Public Safety Expands to Support Growing UC Community

“The diversity of campus policing provides something new and different every day and I am honored to have the opportunity to serve the university and the surrounding neighborhood communities.”

Fresh out of training, 24-year old Brian Limke joined his fellow recruits on Wednesday, March 29, 2015, and vowed to honestly, faithfully and impartially perform the duties of a University of Cincinnati Law Enforcement Officer.

“It is with great pride that we welcome you to the university. We are grateful that you have dedicated yourselves to this calling,” said Robert Ambach, UC’s senior vice president for finance and administration. “Public safety is paramount to the university’s success. You have a great opportunity to make a difference in the lives of our faculty, staff and students.”

UC’s Director of Public Safety and Chief of Police Jason Goodrich led the 12 new officers in the oath of office. Since April of 2014, UC has added 33 police officers. Additionally, three new security officers and three emergency communications dispatchers were recognized for their recent appointments to the public safety department.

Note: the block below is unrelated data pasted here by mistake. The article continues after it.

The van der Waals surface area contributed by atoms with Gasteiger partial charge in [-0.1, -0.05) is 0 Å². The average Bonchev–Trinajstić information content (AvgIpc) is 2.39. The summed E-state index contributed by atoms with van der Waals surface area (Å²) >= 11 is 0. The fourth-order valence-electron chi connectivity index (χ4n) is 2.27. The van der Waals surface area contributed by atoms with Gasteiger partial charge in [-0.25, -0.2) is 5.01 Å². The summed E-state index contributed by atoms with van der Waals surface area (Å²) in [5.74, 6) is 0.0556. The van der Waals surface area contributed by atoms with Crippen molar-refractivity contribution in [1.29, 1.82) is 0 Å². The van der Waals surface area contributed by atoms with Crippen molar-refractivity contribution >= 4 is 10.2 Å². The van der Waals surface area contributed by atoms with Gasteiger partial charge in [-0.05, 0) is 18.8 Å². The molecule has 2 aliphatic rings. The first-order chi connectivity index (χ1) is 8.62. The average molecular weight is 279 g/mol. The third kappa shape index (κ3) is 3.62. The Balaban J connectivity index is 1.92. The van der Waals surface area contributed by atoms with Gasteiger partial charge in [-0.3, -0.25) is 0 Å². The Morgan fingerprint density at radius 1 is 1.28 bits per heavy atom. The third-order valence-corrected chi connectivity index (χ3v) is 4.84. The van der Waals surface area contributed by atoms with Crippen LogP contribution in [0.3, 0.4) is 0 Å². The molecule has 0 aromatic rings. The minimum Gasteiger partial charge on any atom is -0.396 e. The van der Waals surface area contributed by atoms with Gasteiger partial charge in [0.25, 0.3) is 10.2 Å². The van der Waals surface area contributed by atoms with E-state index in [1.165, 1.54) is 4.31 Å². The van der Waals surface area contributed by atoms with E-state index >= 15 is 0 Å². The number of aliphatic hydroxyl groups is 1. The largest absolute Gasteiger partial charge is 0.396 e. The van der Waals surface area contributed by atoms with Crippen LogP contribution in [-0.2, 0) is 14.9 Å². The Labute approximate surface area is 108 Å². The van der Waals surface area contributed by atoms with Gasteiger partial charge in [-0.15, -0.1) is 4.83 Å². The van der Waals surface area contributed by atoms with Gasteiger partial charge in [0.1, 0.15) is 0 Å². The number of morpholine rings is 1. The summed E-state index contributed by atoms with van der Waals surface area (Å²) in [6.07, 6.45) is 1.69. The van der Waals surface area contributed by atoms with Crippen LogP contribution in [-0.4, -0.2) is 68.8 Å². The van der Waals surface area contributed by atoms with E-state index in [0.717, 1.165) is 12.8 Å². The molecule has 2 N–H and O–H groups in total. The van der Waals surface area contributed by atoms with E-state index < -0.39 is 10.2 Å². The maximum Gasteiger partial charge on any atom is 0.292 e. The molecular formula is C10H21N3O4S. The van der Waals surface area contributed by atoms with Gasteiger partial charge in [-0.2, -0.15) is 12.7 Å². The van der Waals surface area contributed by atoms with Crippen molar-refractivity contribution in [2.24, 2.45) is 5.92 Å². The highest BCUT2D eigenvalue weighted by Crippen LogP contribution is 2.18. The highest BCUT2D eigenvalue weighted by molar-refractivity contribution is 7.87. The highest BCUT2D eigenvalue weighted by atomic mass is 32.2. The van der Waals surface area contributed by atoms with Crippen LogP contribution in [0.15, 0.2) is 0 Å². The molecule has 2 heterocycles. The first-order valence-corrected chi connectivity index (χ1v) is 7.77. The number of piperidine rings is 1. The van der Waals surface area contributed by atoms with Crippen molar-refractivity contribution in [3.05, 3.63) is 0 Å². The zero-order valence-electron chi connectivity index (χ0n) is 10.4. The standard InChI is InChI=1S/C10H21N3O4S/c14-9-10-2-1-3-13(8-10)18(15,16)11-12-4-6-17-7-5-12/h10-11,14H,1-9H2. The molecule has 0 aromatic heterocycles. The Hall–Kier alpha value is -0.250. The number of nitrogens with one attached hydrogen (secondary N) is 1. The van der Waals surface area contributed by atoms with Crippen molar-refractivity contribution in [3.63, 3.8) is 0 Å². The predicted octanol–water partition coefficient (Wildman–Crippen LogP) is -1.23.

“Policing, security and emergency communications are not just careers, but special callings to serve and protect others,” said Goodrich. “You are called upon to proactively identify and solve problems… and this requires a very special skill set.  Thank you for choosing to be a member of the University of Cincinnati’s public safety team and working to keep our campus and our community safe. Welcome to the Bearcat family.”

The University of Cincinnati has experienced record enrollment in recent years and crime around the uptown campus is at a five year low. The growth of the public safety department is a strategic initiative to support the expanding UC community.

For new officer Teresa Gladrow, a campus policing career provides a unique opportunity. “I wanted this position because it provides a dual role. I can help local residents in the surrounding communities, but I also get to work with students. I am coming into this job at age 35, which helps me relate to them. I can say I’ve been there. I understand how they feel and I can help.” 

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